My favorites are Stonhenge Rising and Cranes Plainotype - I would think one could get some severly outdated paper off e-bay and fix it out if he wanted to keep the emulsion but loose the silver.
The book makes it out to be the coating step that is the tricky part, that and the fact the paper will absorb a lot of sensitiser. He also said the wash probably needs to be longer. Theres slightly different techniques for glossy and matte paper in the coating too. When you get to your trial runs pm me and I'll share what Ican from the book if you can't get on yourself.
Originally Posted by mikewhi
[QUOTE=glbeas]He claims to be able to get an astounding Dmax but the process is tricky, hence writing the manual.
The reason that I want to try this is that ever since playing with Pt\Pd somewhat that I should be able to get an 'amazing' Dmax on this paper compared to the rougher surfaces of appers typicallysed in alt processes. I know people that do this prefer these papers and this look, but I want to try this out.
If I coat baryta papers with Pt\Pd, I wonder if I'll just end up with AZO?
That would be pretty funny.....
I have a few boxes of old Kodak Elite, which was a very heavy triple weight paper so I'll try that out first......
Get some outdated photo paper and remove the emulsion. Clorox will do it nicely and completely. It takes off gelatin and all.
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Craig uses Tween as a surfactant to allow the coating to penetrate. Without using it, he says that the coating is uneven. As I recall, the other important factor is temperature during the coating process. I believe that I have a copy of his book around here somewhere.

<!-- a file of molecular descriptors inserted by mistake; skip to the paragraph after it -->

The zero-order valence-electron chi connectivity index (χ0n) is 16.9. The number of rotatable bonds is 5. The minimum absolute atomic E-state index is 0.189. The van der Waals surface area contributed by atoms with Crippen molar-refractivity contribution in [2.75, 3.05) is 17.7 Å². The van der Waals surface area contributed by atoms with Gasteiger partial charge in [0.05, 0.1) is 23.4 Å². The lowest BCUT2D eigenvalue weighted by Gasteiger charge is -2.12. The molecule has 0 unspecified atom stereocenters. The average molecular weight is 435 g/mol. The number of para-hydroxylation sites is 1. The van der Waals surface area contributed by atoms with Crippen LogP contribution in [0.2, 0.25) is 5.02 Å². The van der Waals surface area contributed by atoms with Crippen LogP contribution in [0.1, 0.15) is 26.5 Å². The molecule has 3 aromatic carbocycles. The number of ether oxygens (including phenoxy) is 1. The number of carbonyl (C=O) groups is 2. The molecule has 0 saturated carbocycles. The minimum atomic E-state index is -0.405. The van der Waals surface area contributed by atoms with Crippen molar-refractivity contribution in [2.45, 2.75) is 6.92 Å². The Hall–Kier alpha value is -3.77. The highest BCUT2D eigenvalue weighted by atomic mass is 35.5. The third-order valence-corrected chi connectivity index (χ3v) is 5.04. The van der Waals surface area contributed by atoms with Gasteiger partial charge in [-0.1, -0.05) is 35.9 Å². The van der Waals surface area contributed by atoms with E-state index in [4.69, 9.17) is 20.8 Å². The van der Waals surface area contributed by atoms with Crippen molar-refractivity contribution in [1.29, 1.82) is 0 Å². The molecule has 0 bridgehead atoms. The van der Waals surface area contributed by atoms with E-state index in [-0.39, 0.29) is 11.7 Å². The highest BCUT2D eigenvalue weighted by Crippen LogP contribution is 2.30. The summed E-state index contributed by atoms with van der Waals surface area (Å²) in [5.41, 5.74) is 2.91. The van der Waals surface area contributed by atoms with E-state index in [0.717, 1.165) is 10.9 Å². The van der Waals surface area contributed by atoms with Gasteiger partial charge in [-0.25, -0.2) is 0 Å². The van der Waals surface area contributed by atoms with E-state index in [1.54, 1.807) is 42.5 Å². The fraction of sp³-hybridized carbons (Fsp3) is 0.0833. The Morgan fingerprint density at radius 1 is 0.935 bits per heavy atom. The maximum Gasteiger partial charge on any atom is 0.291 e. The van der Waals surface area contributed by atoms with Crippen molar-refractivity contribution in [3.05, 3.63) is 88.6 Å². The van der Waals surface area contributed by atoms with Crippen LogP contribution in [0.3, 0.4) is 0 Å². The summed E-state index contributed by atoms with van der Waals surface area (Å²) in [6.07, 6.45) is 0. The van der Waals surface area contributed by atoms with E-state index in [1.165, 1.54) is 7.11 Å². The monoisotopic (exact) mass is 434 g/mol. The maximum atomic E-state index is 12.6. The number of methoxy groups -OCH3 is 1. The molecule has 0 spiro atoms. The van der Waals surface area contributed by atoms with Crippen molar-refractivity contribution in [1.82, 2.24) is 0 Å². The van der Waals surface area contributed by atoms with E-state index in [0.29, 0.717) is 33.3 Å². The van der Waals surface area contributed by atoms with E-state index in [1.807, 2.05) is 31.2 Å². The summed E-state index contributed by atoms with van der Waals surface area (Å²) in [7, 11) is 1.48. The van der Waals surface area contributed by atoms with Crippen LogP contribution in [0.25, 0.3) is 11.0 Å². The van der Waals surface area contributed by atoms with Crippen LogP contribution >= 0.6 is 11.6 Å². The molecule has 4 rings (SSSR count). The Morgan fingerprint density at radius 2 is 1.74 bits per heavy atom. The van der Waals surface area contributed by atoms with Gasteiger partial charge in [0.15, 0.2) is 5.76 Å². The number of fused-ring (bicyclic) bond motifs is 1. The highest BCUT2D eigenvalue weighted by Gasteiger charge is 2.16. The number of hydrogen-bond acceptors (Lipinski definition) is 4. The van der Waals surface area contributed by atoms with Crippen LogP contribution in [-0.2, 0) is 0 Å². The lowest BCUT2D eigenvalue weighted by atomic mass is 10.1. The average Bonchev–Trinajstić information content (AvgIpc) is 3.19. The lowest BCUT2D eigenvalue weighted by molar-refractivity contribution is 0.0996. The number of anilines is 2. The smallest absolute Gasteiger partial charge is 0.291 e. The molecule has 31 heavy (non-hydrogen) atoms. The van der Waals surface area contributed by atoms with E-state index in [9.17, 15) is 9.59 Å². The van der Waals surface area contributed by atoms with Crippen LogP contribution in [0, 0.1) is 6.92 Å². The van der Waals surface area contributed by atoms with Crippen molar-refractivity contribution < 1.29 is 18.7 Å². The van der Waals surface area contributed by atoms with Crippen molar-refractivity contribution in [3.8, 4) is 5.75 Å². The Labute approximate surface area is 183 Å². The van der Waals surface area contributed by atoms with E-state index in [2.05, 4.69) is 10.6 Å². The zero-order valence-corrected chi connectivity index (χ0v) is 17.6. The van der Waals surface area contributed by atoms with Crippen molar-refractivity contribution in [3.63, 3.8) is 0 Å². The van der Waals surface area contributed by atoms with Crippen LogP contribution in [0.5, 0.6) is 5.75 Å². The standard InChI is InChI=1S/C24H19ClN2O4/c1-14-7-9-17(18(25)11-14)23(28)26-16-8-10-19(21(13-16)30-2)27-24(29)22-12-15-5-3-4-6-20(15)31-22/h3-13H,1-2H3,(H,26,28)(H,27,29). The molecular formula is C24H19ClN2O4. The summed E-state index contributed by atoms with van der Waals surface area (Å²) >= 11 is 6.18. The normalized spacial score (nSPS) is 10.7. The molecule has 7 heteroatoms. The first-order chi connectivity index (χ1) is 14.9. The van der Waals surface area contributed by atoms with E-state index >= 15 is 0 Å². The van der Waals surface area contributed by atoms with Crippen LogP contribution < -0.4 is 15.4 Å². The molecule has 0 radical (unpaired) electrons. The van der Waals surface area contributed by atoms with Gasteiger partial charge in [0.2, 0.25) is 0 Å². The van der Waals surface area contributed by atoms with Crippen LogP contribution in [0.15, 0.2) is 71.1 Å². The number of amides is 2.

Originally Posted by glbeas
Stripped Photographic Papers For Platinum Printing
I have tested Platinum Printing on various photographic papers with the emulsion removed...
- results will vary from paper to paper... I have tried Agfa Classic, Kodak PX CD, Ilford MGFB, & Bergger (J&C).
- Kodak papers have problems with inconsistency in the coating & bleedback.
- Ilford, intermittent blotching... Under magnification this paper has uneven surface fibres that interfere with image sharpness.
- I found the Bergger (J&C) papers far superior to all others in terms of paper base colour, ease of coating, attainable Dmax, and most importantly .... sharpness of image detail.
- The papers seem to have a 'right' side (I clip one corner to identify)
- Double coating with these papers does make a significant difference.
A few things to consider when stripping emulsions...
- Wear gloves and do the emulsion removal outdoors ...the process releases some very nasty toxic fumes!
- I used a dilution of about 2:1 bleach to water. The gentle use of a soft SYNTHETIC brush will make the removal process go faster without damaging the paper surface. If you use something like a hake the bleach will dissolve the fibres.
- Keep a bucket handy when doing batches as the solution will exhaust itself and accumulate the clay base which you do not want to reintroduce to the paper (will cause bleedback and reduced Dmax).
- I washed the paper for about an hour after the bleach (it is important to ensure all the clay is rinsed out as well as the bleach....bleach eats paper, clay kills Dmax) and then gave an oxalic soak to get the pH back up to where it should be. You may want to do the gelatine thing as well.
I believe that for a high key image rendered with delicacy of tone and sharpness of detail the stripped Bergger is absolutely sublime. I found that using fixed out paper had an assortment of problems including attaining evenness of coating (even with a surficant) and effective clearing.
Also there is always the option of fixing out the paper and just using the backside.
Hope this helps..... Annie